So, what should we do?
I decided to look into this and I decided that the Paris climate agreement would be the place to look. Since just about everyone, including America, signed on to this puppy, it must be a good thing, right?
What I learned, or rather, confirmed (since I already knew), was that Mr. Obama was so worried about global warming that he violated the Constitution of the United States and signed a treaty without getting the Senate to approve it. Although known in some circles as no drama Obama, he did what he thought needed to be done. This impressed me.
Then I learned that he channeled his inner lawyer (I didn't know this) and he said the reason he could do this was because the treaty was not really a treaty, it was a nonbinding agreement. Who needs courage when rationalization will do? This depressed me.
Geeze, if it's nonbinding, what's the point? Is that how we got away with what we did to the Native Americans? The treaties were nonbinding? See what happens when you don't sweat the fine print?
Next, I looked into why the Donald wants to back out of the deal, or not, it, um, depends. Anyway, he said the deal was stupid because it would disrupt the economy of the entire planet to reduce the average global temp by .02 degrees Celsius.
This looks like a job for factcheck.org!
Gentlereaders, read the FactCheck article, I dare you, I double dog dare you, all 1,704 scintillating words of it.
I did, two or three times. I'd really like you to read it because I must be wrong. I came away concluding that the bottom line is that while a gaggle of geeks from MIT agree with the Donald, that finding doesn't count. See, it doesn't take into consideration the fact that there will probably be additional nonbinding climate agreements on top of the current nonbinding one as time marches on.
I'm like, totally serious dude, check it out.
Of the 1,704 scintillating words, these are my favorite. "Other studies have shown greater reductions. Estimates differ because researchers make different assumptions at the onset of their calculations, such as whether countries will make more ambitious pledges to reduce carbon emissions in the future (my emphasis)."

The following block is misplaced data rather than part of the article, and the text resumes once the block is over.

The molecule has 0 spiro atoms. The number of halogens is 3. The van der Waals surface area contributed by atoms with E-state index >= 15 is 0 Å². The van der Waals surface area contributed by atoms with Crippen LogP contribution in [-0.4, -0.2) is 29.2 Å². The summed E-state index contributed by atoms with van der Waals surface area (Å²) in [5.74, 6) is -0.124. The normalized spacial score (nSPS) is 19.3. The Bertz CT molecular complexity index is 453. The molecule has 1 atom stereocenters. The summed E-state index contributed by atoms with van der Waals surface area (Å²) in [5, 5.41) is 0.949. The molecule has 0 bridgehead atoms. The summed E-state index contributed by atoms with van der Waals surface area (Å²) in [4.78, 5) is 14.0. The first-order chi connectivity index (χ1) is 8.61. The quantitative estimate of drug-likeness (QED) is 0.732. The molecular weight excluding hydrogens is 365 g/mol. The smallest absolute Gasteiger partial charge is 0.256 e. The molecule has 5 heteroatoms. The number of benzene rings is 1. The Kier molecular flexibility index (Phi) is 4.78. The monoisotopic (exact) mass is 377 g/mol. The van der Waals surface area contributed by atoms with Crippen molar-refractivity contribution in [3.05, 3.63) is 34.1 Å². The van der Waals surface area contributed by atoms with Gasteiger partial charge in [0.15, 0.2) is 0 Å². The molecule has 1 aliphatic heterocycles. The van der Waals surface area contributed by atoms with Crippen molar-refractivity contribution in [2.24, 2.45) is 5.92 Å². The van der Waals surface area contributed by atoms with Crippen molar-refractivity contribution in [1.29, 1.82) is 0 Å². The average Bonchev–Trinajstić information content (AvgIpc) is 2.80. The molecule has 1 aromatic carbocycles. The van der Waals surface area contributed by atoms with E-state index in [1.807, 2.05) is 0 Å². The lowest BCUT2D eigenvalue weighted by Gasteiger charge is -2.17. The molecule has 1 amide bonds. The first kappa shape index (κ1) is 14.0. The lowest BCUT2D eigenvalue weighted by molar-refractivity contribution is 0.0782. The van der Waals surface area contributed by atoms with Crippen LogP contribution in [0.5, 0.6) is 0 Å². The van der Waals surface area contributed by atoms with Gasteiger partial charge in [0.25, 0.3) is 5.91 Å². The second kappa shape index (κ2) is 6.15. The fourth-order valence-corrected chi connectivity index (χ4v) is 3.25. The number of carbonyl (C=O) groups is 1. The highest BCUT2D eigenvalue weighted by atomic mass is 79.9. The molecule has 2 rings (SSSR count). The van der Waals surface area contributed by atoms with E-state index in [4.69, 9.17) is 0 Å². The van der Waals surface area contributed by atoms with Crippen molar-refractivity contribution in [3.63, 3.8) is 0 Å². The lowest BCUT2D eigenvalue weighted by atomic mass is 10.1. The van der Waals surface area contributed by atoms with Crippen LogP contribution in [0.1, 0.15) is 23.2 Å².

The settled scientists and the politicians have determined that the best course of action is an international, nonbinding pinky swear that will make a significant dent in global warming -- if we all pinky swear to implement future nonbinding treaties that don't exist yet. Read this paragraph again for full effect.
That doesn't sound like a scientific solution to me, it sounds "...more like a religious sect with a very rigid dogma." -me But then, I'm not a scientist. Poppa loves you.
Have an OK day.
[P.S. Gentlereaders, I've experimented and will continue to experiment with various formats, column lengths, and the like. While my primary motivation was/is developing my writing style, I've always given (minimal) consideration to what I thought a potential publisher and/or advertiser might want to see.
One of the reasons I don't run ads on my website anymore is the fact I've decided to just let the column happen and go where it (and Marie-Louise) wishes it to go.
If there are some readers out there that think my shtuff is worth sharing and/or worth a buck or three, fine. If not, so be it.]
©2017 Mark Mehlmauer (The Flyoverland Crank)